Hier zur deutschen Version wechseln
dismiss

Albrecht Schrader’s first album “Soft”, produced entirely by himself, fascinates not only with an impressively broad spectrum of sounds and genres, in which Schrader’s compositional signature always remains recognizable, but also with lyrics that seem more concrete than ever before: “When I was young / I felt strange.” A line from “So weird, so good,” the soon to be unofficial anthem of all weird. From there, the album leads through the cheerfully melancholic family constellation “Für dich bleibe ich ein Mann” and the cryptically sublime “Kaktus und Büste” (Cactus and Bust) to the closer “Hey Adapter” (“Wo ist die Verbindung / Gib mir die Verbindung”), which is as hypnotic as it is – in view of the current upheavals on the short message service Twitter – almost garishly present. With “Soft”, Albrecht Schrader succeeds in creating an album of diversity, not only in terms of content but also in terms of music, which is probably unparalleled in this country. It closes
confidently to the tradition of pop music, which has always been concerned with the fusion of complex music, precisely composed in every detail, with simultaneously presentable catchiness and pop appeal (you wonder about the timing, Cardigan of Love). And it seems as if Schrader has picked up the thread that began in 2015 with the first single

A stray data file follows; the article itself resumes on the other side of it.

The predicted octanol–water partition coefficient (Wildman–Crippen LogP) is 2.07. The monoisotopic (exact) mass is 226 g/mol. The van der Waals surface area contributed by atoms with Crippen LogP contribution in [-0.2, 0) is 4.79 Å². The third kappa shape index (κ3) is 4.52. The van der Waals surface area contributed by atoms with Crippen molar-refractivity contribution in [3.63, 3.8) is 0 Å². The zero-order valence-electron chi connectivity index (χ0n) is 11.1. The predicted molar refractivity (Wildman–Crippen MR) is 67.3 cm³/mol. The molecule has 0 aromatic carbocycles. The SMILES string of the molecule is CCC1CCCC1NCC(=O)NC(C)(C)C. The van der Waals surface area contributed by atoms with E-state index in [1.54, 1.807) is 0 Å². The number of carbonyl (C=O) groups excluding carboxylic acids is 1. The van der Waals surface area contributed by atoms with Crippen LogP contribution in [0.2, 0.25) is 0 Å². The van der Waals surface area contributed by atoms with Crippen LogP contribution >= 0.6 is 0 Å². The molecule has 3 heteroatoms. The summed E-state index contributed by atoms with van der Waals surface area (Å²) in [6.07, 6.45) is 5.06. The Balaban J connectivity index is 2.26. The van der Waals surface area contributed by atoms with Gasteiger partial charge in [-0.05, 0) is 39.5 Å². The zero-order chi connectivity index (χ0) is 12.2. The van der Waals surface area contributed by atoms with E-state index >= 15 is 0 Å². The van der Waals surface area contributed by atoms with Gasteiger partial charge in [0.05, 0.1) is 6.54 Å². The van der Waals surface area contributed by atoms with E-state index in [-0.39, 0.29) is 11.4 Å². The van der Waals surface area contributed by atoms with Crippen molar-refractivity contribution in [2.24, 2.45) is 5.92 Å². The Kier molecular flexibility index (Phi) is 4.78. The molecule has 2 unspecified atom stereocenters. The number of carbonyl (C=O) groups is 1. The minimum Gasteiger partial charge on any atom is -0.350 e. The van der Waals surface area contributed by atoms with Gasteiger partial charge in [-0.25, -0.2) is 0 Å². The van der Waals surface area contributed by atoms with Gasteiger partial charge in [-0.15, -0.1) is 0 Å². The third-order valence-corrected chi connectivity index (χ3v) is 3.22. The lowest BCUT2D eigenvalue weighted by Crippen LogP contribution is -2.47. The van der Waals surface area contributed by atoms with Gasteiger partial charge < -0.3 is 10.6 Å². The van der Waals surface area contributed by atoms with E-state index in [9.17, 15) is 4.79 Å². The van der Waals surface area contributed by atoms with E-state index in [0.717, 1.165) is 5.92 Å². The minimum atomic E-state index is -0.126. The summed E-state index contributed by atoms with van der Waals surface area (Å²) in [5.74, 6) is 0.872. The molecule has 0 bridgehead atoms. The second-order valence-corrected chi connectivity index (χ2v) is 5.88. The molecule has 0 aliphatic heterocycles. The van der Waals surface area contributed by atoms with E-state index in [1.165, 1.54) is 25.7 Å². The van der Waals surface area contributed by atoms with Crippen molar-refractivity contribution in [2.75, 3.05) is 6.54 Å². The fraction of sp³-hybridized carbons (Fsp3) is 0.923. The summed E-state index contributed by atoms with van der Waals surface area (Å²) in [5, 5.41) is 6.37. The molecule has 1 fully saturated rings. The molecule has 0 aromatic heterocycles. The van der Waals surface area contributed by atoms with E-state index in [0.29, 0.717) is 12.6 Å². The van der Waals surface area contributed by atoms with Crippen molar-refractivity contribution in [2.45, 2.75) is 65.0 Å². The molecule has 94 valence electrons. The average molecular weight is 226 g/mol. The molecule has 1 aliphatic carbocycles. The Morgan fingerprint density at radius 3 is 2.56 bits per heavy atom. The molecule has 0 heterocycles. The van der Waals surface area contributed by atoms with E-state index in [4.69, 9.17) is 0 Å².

“Life in the big city” began, with his upcoming album “Soft” in 2023 now finally unrolled.

The tour is presented by ByteFM

Pierre Bastien is a French gentleman who builds his own machines, and operates between music and visual arts. He has been called a “mad musicologist with a celebrity following” by The Guardian and has worked with filmmaker Pierrick Sorin, fashion designer Issey Miyake, singer-songwriter Robert Wyatt and Aphex Twin (who released three of his albums on his Rephlex label) to name a few. Bastien is one of the most influential experimental musicians in the field. In 1986 he formed his own one-man orchestra, Mecanium, and has since recorded over 20 records.



Mikhail Churilov (guitar), Jerry Lu (piano), Caris Hermes (double bass), Niklas Walter (drums)

Guitarist Mikhail Churilov grew up in Novosibirsk and has been living in Germany for several years. He is currently finishing his studies at the Folkwang University of the Arts in Essen and is working on presenting several of his projects to the public. One of these projects is the re-launch of a jazz quartet originally formed in 2016. The band will present a well-prepared mix of jazz standards from the Great American Songbook, modal tunes from the ’60s and their own compositions.